A race to the bottom

As the third and last scheduled day of PrepCom negotiations are taking part at Rio+20, it is becoming ever more evident that the ambition for a good outcome document is almost non-existent and that a happy ending for this conference looks grim at this point.

One might believe that as the world is in its greatest peril and as the UN hosts a conference that gives us the opportunity of a generation to address these problems, the countries would jump at the opportunity. One might believe that as the climate change is progressing and ever more people are vulnerable and living in desperate situations throughout the World, our leaders would feel the responsibility to solve these problems instead of shying away from them. Sadly, this seems not to be the case. Instead, under the Rio+20 negotiations, it is ever more evident that the slightest formulations on commitments of any kind is consequently being deleted by the participants. Any aspiration for making a real and positive change in the world is being cut down. In fact, during the talks one hears several times the words “this text proposal is too strong, we need something weaker if we are to agree” being uttered. And we who sit there and actually gives a damn, become ever more frustrated, wondering why these countries have even bothered to turn up to this conference. Is it all a game to them? It would seem so.

Participants during the splinter group on food security. Photo: IISD.

At a Side Event about Ombudsperson for future generations today, the Chair said: “Nobody wants their children to drink filthy water. Nobody wants their children to breathe filthy air. Yet this is what we are doing to the environment”. This becomes apparent just by looking out the window of the buses we use to drive to the convention centre every morning. The bus drive can be almost two hours because the roads are jammed with traffic. The queues consists of thousands of private cars, with one person in each car. The air is full of cabon dioxide. The big houses along the way are spending huge amounts of energy on airconditioning, not because it’s so very hot, but because the air is so polluted. And the paved areas between and next to the road could have been used for growing food for hungry people, but are instead paved with sement.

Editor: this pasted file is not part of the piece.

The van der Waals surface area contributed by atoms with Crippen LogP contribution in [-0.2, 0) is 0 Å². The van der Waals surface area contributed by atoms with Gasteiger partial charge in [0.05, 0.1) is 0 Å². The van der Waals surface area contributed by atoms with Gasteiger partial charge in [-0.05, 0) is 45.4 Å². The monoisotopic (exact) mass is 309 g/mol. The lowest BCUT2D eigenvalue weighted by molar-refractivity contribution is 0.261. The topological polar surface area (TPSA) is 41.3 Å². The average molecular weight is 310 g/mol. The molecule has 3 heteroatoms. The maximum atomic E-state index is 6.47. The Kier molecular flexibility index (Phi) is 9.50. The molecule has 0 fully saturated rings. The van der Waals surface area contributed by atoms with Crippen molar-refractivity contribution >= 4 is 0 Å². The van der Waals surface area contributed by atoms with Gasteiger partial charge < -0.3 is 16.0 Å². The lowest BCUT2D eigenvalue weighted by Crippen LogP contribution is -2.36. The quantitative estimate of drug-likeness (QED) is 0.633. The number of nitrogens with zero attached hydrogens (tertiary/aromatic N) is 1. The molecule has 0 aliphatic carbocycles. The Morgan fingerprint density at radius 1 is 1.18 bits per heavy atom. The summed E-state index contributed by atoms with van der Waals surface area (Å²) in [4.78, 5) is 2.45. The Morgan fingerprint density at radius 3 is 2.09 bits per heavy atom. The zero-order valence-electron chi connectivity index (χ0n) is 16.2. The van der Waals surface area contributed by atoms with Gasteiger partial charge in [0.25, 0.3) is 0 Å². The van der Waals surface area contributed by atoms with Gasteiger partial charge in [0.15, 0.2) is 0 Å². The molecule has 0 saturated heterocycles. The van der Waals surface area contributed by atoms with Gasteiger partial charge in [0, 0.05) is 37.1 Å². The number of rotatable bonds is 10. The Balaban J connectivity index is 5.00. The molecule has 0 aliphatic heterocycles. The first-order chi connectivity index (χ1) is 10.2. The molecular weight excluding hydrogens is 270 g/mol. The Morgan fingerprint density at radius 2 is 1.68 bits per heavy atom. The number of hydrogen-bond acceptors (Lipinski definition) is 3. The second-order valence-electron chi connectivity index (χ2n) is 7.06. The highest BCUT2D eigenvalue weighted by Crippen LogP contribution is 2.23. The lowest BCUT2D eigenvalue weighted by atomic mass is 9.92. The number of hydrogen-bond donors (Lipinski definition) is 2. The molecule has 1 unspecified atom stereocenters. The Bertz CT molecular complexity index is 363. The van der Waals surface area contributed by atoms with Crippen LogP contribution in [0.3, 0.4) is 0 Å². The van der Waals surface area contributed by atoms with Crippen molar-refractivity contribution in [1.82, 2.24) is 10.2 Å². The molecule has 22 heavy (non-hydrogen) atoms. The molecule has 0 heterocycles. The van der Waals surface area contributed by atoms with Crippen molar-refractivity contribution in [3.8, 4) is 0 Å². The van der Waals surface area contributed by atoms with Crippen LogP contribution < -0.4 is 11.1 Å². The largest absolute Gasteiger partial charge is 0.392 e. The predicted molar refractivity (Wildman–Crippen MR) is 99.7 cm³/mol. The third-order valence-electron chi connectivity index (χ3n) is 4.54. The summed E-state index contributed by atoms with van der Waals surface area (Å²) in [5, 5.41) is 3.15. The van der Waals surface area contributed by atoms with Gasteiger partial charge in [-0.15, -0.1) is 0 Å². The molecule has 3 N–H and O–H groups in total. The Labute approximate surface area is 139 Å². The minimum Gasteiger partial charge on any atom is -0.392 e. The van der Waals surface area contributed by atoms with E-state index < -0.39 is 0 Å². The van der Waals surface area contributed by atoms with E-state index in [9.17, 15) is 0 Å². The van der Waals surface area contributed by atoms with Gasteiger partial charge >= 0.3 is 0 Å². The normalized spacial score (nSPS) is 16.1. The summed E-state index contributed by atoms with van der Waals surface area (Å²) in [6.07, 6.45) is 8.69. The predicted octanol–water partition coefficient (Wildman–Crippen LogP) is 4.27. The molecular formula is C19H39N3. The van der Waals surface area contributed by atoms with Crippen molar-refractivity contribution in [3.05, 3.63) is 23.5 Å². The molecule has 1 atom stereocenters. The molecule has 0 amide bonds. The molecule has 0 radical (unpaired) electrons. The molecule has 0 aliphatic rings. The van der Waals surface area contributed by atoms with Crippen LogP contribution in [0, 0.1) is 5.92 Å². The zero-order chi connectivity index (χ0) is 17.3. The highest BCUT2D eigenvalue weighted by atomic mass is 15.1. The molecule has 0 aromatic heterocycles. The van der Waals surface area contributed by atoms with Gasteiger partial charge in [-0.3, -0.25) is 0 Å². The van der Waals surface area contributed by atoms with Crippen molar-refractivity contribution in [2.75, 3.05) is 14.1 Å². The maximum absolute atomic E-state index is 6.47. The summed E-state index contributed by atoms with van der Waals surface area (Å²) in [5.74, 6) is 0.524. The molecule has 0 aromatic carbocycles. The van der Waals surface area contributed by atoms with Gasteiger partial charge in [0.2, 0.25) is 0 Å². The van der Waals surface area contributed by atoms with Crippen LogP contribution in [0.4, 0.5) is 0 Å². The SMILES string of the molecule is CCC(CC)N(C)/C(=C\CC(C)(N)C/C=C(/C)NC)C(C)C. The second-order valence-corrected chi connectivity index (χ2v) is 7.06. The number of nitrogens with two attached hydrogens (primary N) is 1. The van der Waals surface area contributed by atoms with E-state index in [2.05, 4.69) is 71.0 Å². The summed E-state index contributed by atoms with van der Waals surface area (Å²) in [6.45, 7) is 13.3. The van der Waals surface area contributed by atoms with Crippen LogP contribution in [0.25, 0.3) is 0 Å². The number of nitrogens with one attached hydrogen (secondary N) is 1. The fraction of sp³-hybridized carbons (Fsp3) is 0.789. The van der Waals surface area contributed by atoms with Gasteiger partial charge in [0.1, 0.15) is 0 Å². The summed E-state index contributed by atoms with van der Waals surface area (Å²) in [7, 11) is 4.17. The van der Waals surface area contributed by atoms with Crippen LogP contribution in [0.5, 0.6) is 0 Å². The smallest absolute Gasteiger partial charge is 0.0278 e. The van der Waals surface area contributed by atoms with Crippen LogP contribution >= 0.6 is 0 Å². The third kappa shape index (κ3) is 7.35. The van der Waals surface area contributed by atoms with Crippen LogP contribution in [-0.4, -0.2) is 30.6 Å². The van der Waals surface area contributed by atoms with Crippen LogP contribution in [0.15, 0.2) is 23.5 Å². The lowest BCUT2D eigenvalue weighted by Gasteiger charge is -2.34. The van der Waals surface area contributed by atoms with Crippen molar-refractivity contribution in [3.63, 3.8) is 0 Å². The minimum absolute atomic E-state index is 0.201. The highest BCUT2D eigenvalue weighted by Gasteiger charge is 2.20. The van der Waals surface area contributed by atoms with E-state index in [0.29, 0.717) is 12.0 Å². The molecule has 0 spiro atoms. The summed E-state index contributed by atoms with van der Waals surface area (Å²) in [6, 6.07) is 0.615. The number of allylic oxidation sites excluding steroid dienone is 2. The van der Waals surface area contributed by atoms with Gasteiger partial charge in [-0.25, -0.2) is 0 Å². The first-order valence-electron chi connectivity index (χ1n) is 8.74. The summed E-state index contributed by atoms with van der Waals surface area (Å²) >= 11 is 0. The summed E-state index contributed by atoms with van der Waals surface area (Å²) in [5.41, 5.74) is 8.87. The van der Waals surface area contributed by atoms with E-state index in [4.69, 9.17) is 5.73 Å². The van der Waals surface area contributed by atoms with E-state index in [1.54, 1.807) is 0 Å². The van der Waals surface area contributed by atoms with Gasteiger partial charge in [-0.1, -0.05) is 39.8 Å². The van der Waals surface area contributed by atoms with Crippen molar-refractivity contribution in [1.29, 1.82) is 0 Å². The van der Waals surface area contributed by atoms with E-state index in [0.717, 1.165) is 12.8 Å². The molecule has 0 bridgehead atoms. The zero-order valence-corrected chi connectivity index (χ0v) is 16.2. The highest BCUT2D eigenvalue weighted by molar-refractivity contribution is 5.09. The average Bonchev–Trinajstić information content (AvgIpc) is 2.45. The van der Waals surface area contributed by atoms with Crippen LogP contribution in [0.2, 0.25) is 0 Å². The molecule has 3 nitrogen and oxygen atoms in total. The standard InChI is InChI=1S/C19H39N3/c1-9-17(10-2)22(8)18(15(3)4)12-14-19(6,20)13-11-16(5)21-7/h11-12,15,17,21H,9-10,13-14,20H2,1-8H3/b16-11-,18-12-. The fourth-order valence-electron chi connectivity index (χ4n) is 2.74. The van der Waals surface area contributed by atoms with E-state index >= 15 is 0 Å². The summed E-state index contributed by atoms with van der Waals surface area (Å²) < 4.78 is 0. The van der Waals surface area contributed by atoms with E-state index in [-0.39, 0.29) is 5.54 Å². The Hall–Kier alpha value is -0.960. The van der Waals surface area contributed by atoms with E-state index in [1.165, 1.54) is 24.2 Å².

As a member of the young generation going to inherit the world that is ever more going to pieces, I keep wondering how we have managed to end up in this situation. That even though everybody should have the interest of making this world more sustainable, not even our elected leaders can find agreement on the most ambitiousless of negotiation texts. No matter how great a peril we’re in, it doesn’t seem like the parties have the capability of looking at the broader picture and take action in the direction that is really needed. Instead everyone gets tangled up in their own country’s concerns and are all about their own selfish needs.

This is not about people. It’s not about quality of life and the fulfilment of basic needs. The World’s leaders could easily have gotten rid of world hunger, had they wanted to. The problem is that it doesn’t seem like they do.

If this is how the grown-up generation responds to crises, what kind of example does it set for the ones who are going to take over?

There is a lack of vision in Rio, and it becomes ever more apparent that this conference won’t give us a good outcome. It is a race to the bottom where the World’s nations are competing to be the ones who can keep on doing the most harm to our planet, leaving an ever more polluted world to their children and grandchildren.

Still, the young people are not giving up. We are aiming for small victories, like getting non-formal education into the text. We are working hard for Ombudsperson for future generations, and we are working for better social and environmental justice. While these things won’t save the world on its own, they are building blocks on which we can try to build a new foundation on the ruins of what our forerunners are eagerly trying to destroy.

For those who haven’t read the Spire blog’s update on yesterday, read it here.

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